Gulf, MENA region expect expansion of film industry

Total cinem a revenue in Saudi Arabia is expected to reach $1.5 billion in 2030.
Sunday 11/11/2018
Participants in a panel discussion on cinema content for the Arab world at the MENA Cinema Forum in Dubai. (MENA Cinema Forum)
With an eye on the future. Participants in a panel discussion on cinema content for the Arab world at the MENA Cinema Forum in Dubai. (MENA Cinema Forum)

DUBAI - The MENA Cinema Forum brought together regional and international industry players from across the film-making spectrum. The focus was on the economic effects of the growing cinema market in the region with those in attendance keen on learning what it meant to open the Saudi cinema market.

There seemed to be agreement among speakers that the combination of Hollywood, Bollywood and Arabic content that the UAE market has adopted and the kind of finesse used by cinema operators in Dubai in terms of facilities and formats could be an excellent starting point for Saudi Arabia.

Topics such as investment in the cinema industry, trends, the future of cinema in MENA, strategic implementation and competitive operations dominated discussions by key players from several industries, business leaders and cinema industry experts

Predictions were that the Gulf Cooperation Council region would see the development of 1,000 cinema halls in five years, making it the hotspot for operators, exhibitors, distributors and local and international production houses.

The region is gearing up for a massive expansion in entertainment. It has 1,300 cinema screens in operation and most of the new cinema screens will be in Saudi Arabia, which reopened cinema theatres after a hiatus of 35 years.

Total cinema revenue in Saudi Arabia is expected to reach $1.5 billion in 2030, research by PwC Middle East, a global advisory firm, claimed.

“By 2030, Saudi Arabia is expected to host 2,600 cinemas,” said Martin Berlin, Middle East partner at PwC Middle East. “Based on global and regional benchmarks, we expect [Saudi Arabia] to accommodate between 300 and 370 cinema locations.”

Berlin based his forecast on a projected 2030 Saudi population of 39.5 million and 6.6 screens per 100,000 people.

“Based on pricing of $11-$14 for lower-end formats and $40 for luxury formats, [Saudi Arabia] could generate $950 million in box office revenues by 2030. As other revenue streams typically account for about 35% of overall revenues, this brings the total to $1.5 billion,” Berlin said.

He advocated four factors that should receive attention so the Saudi cinema industry reaches its full potential. These are: scouting good locations for cinemas; an effective programming mix of Hollywood, regional, Bollywood and local content; adopting successful regional cinema formats meeting different tastes and preferences; and sensible pricing models for long-term sustenance of the sector.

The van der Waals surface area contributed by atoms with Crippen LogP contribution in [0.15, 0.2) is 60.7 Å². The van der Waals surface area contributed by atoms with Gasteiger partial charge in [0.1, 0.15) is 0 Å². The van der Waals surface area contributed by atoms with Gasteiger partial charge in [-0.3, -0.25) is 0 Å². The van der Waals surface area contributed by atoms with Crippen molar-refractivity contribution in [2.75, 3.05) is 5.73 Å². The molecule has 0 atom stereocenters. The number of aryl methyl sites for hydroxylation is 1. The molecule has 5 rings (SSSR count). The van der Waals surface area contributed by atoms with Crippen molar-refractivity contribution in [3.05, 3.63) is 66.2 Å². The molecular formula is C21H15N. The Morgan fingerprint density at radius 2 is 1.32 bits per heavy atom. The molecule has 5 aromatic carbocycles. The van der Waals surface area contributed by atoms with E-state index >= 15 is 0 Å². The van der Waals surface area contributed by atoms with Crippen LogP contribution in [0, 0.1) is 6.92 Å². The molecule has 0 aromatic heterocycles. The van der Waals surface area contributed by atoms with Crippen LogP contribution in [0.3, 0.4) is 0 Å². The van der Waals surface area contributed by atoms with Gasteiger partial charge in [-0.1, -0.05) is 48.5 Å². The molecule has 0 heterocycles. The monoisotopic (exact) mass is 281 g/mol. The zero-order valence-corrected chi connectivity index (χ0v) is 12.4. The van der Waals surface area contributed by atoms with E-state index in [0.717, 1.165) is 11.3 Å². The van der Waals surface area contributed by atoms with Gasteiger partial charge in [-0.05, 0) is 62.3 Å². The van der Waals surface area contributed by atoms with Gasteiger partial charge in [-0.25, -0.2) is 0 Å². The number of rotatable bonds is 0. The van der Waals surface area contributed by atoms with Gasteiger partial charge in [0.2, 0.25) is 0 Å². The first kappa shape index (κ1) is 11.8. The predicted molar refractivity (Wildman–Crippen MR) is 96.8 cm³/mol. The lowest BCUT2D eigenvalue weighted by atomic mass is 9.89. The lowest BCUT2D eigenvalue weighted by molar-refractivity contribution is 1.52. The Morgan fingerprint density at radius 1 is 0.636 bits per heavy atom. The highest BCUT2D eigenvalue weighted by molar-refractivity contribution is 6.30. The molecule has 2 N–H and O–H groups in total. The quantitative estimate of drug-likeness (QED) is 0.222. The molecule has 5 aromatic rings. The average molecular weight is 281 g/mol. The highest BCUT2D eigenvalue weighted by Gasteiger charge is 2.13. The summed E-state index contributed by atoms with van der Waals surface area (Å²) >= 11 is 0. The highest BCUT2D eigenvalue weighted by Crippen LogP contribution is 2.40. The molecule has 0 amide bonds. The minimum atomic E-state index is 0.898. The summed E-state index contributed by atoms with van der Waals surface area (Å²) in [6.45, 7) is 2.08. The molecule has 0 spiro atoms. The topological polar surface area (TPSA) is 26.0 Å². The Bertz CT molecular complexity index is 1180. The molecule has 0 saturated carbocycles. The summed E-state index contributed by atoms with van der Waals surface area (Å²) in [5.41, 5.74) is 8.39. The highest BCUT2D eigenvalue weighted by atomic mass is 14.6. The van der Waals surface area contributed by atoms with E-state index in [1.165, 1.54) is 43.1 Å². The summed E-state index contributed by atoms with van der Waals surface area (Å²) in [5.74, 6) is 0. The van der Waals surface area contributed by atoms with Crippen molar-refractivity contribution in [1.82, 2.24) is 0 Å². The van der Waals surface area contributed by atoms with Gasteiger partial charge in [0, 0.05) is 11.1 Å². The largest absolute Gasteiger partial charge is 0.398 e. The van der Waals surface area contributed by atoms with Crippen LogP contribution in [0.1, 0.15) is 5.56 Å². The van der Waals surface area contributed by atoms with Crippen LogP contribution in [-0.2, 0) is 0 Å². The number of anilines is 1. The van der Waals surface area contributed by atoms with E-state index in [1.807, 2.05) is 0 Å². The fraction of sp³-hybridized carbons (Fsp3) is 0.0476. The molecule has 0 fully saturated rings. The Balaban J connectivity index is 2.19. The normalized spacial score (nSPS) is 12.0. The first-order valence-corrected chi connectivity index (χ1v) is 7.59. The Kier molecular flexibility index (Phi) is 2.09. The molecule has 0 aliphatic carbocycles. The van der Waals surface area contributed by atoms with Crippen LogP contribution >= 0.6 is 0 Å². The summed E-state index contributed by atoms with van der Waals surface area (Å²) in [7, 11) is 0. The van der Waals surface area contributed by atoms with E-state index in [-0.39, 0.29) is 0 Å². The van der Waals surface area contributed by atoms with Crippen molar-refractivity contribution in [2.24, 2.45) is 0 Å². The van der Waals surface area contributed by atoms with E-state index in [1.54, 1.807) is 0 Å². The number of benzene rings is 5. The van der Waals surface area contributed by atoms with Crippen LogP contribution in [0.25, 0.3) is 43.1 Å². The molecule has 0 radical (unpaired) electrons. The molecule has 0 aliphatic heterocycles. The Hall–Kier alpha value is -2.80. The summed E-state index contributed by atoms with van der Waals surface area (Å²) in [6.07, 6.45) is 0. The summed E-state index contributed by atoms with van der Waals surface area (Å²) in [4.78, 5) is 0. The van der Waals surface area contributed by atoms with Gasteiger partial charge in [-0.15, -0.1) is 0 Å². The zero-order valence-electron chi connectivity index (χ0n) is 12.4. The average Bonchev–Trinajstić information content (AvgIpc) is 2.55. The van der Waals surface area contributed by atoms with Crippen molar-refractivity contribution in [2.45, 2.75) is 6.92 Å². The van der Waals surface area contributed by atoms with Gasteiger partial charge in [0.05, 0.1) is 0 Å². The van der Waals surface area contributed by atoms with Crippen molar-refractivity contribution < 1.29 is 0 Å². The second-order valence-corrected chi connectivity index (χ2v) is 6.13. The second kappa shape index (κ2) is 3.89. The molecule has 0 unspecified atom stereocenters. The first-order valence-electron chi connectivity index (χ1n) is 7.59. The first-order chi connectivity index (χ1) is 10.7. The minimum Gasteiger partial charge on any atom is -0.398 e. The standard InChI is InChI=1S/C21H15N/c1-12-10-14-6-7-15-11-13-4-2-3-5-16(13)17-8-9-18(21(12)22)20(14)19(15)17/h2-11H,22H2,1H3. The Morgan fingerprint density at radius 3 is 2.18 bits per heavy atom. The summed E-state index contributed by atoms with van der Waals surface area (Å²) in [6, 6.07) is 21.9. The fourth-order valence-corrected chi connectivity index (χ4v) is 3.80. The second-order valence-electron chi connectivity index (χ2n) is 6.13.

On the topic of “Cinema Content for the Arab World,” Kaswara al-Khatib, chairman and CEO of UTURN Entertainment, said: “In Saudi Arabia, the business model needs to be completely different. We cannot certainly compete with Japanese, American and European films right now but we can definitely create something different. We also want to express our culture to the outer world through our cinemas.”

Colin Brown, managing partner (International) of MAD Solutions & Arab Cinema Centre, talked about tailoring content for Saudi culture.

“There is a need of some psychological and structural changes not only in Saudi Arabia but also throughout the region. As a professional industry, we cannot depend on foreign movies alone. To be completely independent, we need to train young talent from this region to come up with good Arabic content,” he said.

Another key topic was how Arab cinemas were getting international recognition and how stronger strategies and supply chains could improve it.

Bassam Hajjawi, president/CEO of the International Distribution Agency, pointed to the international recognition Lebanese cinema was getting. “We see so many young talents among us who can shine. We need to follow international Arab style. We need big stars from this region and it’s only possible if we focus on bringing the Arab style, culture and characteristics to the cinemas,” he said.

Leila Masinaei, managing director of GM Events, who organised the forum, said in its first edition the forum attracted 800 attendees who engaged in fruitful business networking, which resulted in great relationships being formed.

“For 2019, we are going to expand all the talks to the topic of production of Hollywood and Bollywood movies in the Middle East and, most important, the production of Arab cinemas by the youth of MENA region. We will try to build the support of major financing and distribution companies,” Masinaei said.

“I can confirm so far, we have four movie premieres confirmed for MENA Cinema Forum 2019. Two from major studios and two regional movies,” she said, adding that an expanded edition would be November 12-14, 2019.

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